Tai Chi 0 (Tai Chi Zero) (2012)
|Year Of Production||2012|
|RSDL / Flipper||RSDL (44:26)||Cast & Crew|
|Start Up||Ads Then Menu|
|Region Coding||4||Directed By||Stephen Fung|
|Pan & Scan/Full Frame||None||Mandarin Dolby Digital 5.1|
|Widescreen Aspect Ratio||2.35:1|
|Video Format||576i (PAL)|
|Original Aspect Ratio||2.35:1||Miscellaneous|
|Annoying Product Placement||No|
|Action In or After Credits||No|
Tai Chi 0 (Tai Chi Zero) offers something for just about everyone. All mixed up together. This film is certainly entertaining, alternating between comic book style superhero film, martial arts film, steam punk fantasy, Chinese historical action epic, Jackie Chan comedy, Quentin Tarantino mashup and lots more. Stylistic elements include on screen text and graphics, animated sequences, black & white sections, slo-mo plus CGI. I found it a lot of fun to watch, despite its flaws.
The story is set in China during the Qing Dynasty at a time when the western influence was getting stronger including the development of railways. This is used as a setting only as this is not a 'based on a true story' kind of film. A young man, Lu Chan aka The Freak (Yuan Xiaochao, a martial arts world champion in his first acting role) was born with a strange lump on his head which when punched hard turns him into a martial arts superhero. He ends up fighting for the Divine Truth cult against the dynasty. They are exploiting his powers but are keeping a dangerous truth from him. He is told by the camp doctor that unless he learns a different style of Kung Fu the lump on his head will turn black and eventually kill him. He sets out to learn the Tai Chi style from Master Chen (Tony Leung Ka Fai) who lives in a remote village. The villagers all know the local kung fu style and tell him that they will not teach it to outsiders. Despite this and getting beaten up regularly (even by children) he persists and learns their style by imitation. One of the villagers is Chen's daughter, the beautiful Yu Niang (Angelababy). He falls for her charms but she is still smitten with childhood sweetheart, Fang Zi Jing (Eddie Peng). Fang has been gone from the village for some time, getting a Western education and now has returned as a representative of the railroad who wants to build a track straight through the village. The village rejects his propositions and he decides to return with soldiers to force them into submission. Along with him comes a gigantic metal steam driven tank on rails, operated by his new love, Claire Heathrow (Mandy Lieu). Much action and silliness ensues.
As I mentioned above this film is a lot of fun and will be enjoyed by fans of Asian action cinema especially if they enjoy a lighter more fun style to their action rather than full on seriousness. Visually, there are all sorts of great ideas here, most of which work creating a marvellous and constantly changing visual aesthetic. The cinematography is inventive and high quality. There are some great action sequences (especially the one involving the soldiers attacking the village) plus some good martial arts action with many champion martial artists in the cast. The action was directed by Hong Kong action cinema legend Sammo Hung. CGI is certainly used but mostly it is not too overt. The acting and dialogue are nothing special but neither are they an embarrassment. Veteran Tony Leung is probably the highlight in the acting department.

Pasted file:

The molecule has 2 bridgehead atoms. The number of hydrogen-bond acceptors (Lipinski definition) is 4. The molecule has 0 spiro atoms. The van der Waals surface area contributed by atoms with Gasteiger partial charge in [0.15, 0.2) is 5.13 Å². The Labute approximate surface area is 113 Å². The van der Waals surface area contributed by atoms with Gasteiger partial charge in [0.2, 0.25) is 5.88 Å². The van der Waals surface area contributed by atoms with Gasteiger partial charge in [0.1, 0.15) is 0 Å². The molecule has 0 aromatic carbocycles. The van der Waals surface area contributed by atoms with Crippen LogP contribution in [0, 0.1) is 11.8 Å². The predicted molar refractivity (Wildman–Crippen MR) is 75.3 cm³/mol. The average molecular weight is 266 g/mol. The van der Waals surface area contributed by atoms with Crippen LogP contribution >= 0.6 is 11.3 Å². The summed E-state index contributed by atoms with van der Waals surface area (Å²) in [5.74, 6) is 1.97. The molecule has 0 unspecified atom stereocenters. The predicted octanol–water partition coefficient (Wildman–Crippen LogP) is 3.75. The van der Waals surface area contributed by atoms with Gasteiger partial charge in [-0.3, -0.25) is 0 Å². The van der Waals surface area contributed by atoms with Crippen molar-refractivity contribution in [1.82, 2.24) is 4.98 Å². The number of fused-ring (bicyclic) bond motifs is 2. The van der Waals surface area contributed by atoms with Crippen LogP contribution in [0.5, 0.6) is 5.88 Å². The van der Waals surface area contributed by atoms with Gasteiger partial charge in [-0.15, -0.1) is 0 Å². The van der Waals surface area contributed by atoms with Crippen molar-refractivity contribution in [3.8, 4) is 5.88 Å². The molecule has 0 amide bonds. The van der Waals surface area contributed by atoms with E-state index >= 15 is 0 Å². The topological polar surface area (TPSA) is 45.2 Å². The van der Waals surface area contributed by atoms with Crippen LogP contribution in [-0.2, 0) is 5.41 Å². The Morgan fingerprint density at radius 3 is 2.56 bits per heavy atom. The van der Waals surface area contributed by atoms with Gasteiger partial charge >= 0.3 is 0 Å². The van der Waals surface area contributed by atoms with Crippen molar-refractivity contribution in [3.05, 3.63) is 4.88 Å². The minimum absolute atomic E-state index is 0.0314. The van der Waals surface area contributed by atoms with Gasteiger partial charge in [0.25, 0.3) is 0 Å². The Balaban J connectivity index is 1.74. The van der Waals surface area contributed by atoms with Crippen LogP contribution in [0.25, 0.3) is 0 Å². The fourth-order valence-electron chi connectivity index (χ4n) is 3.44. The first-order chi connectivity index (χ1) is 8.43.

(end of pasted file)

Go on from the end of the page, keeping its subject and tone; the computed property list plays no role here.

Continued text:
The ending is a little disappointing and somewhat confusing but this is a method of setting up for the next film in this planned trilogy, Tai Chi Hero, due to be released soon on home entertainment formats. The film certainly has style and tries to do something different which is driven by young Hong Kong director Stephen Fung.
I would recommend this film to genre fans and am looking forward to the next film in the trilogy.
The video quality is very good.
The feature is presented in a 2.35:1 aspect ratio which is the original aspect ratio. It is 16x9 enhanced.
The picture was very clear and sharp throughout for DVD. Shadow detail was very good.
The colour was decent but seemed quite dull in some scenes, maybe due to intentional colour grading.
There was some mild motion blur.
There are automatic subtitles in English which are clear but sometimes flash by too quickly. The subtitles all try to translate much of the onscreen Chinese text.
There is a layer change at 44:26 which is quite bad, causing a significant pause.
The audio quality is very good.
This disc contains a Mandarin/English soundtrack in Dolby Digital 5.1. Most dialogue is in Mandarin however some characters speak in English. Both are subtitled.
Dialogue seemed clear and easy to hear and understand.
The music is a strange mixture of classical music, Chinese rap and Heavy Metal which is another reminder of Quentin Tarantino. The score itself is by Katsunori Ishida. It sounds good on this transfer.
The surround speakers are used for significant amounts of surround effects and for music and atmosphere.
The subwoofer supports the action sequences and the music.
|Surround Channel Use|
The menu included music.
NOTE: To view non-R4 releases, your equipment needs to be multi-zone compatible and usually also NTSC compatible.
From a DVD perspective, the US version includes some minor extras such as a behind the scenes featurette and also an English dub. The film is also available on Blu-ray and Blu-ray 3D both here and in other regions. Region 1 wins the DVD comparison.
The video quality is very good.
The audio quality is very good.The extras are a zero too.
|DVD||SONY BDP-S760 Blu-ray, using HDMI output|
|Display||Sharp LC52LE820X Quattron 52" Full HD LED-LCD TV . Calibrated with Ultimate DVD Platinum. This display device is 16x9 capable. This display device has a maximum native resolution of 1080p.|
|Audio Decoder||Built into amplifier. Calibrated with Ultimate DVD Platinum.|
|Speakers||Monitor Audio Bronze 2 (Front), Bronze Centre & Bronze FX (Rears) + Sony SAW2500M Subwoofer|